Terrified of her response, I remember audibly gasping after I said it. She waited about 10 seconds before speaking and in that time I played out every possible response. She would be angry. She would denounce me. She would be ashamed of me. And then, after that brief pause (during which I felt as though 100 years had gone by), she said something I will not ever forget: “I think that’s great.”
I felt a huge wave of relief instantly wash over me. I took a deep breath. When I get scared or excited or have any kind of emotion at all, all of my muscles tense up (thanks, cerebral palsy). But at that moment they immediately relaxed and I sunk comfortably into the crevices of my wheelchair. I suddenly felt freer than I could remember ever feeling before. I could completely be myself with my mom: a wheelchair user; queer; disabled; a man who hires sex workers to get his needs met.
Telling my mom about this part of my life has helped me to embrace and celebrate the agency I have over my body, my time and my money, and it’s allowed me to shift the ways I looked at intimacy, sex and love.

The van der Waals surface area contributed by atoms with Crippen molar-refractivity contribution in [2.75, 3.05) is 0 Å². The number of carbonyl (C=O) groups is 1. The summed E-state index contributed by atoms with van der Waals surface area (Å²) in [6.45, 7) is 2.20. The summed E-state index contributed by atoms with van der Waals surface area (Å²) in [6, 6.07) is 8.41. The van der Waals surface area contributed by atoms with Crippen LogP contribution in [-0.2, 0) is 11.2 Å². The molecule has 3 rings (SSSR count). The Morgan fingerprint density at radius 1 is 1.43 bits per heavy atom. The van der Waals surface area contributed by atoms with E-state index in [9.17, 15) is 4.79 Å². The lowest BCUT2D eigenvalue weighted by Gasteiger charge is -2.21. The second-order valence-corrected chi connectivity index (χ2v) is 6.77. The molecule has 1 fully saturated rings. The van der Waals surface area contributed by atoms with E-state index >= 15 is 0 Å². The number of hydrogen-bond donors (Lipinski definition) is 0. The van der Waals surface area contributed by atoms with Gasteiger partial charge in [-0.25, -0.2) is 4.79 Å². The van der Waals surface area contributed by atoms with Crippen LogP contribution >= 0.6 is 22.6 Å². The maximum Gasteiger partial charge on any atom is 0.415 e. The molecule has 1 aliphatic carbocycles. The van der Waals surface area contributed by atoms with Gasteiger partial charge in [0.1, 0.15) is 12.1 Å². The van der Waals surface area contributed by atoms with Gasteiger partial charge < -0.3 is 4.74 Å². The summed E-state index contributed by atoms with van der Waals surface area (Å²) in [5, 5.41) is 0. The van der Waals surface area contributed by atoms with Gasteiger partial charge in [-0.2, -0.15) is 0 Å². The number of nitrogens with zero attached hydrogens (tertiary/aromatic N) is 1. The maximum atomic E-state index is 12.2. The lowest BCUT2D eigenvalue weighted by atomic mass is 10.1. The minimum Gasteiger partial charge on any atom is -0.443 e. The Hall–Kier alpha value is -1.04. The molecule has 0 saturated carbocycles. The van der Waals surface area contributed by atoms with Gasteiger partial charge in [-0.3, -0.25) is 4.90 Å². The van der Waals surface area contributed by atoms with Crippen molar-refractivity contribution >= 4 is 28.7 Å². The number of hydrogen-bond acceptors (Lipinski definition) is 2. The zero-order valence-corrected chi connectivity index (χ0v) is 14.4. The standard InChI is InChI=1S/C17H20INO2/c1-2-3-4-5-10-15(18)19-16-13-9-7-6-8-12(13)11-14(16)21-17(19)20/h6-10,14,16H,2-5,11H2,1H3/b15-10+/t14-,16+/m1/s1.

One of the most powerful comments my mom made after our chat was, “Andrew, sex is not bad.”
It is such a simple statement but an incredibly powerful one to hear from someone you respect and love and want to make proud. She also told me, “You can just have sex ― it doesn’t need to be tied to love.” Because so much of the sex and disability narrative is linked to romance ― and to finding someone to love you “past your disability” (ugh!) ― her affirmation and support of me being a purely sexual, queer cripple, when and however I want, felt amazing.
Most importantly, I think coming out to my mom about hiring sex workers has strengthened our relationship. I know now that I can truly share every part of my disabled, queer life with her and that means everything to me. What’s more, we can now build an even stronger friendship as two individuals ― and not just play out our respective “mom and son” roles.
Coming out is never easy. There’s always the very real threat of being rejected and hurt, and if you are disabled, you could lose a whole lot more too. But the more we tell our stories and share what we are going through  ― and why we have made the decisions we’ve made ― the more we break down barriers between the people we love and the world at large.
Unfortunately, in 2019, hiring a sex worker is still heavily stigmatized in our society, but it really shouldn’t be. What happens between two consenting adults should be their business ― and their business alone. For people like me ― a queer cripple with a healthy sexual appetite ― it allows me to access my body and sexuality in a way that makes me feel powerful, sexy and important ― all things that we don’t usually associate with disability.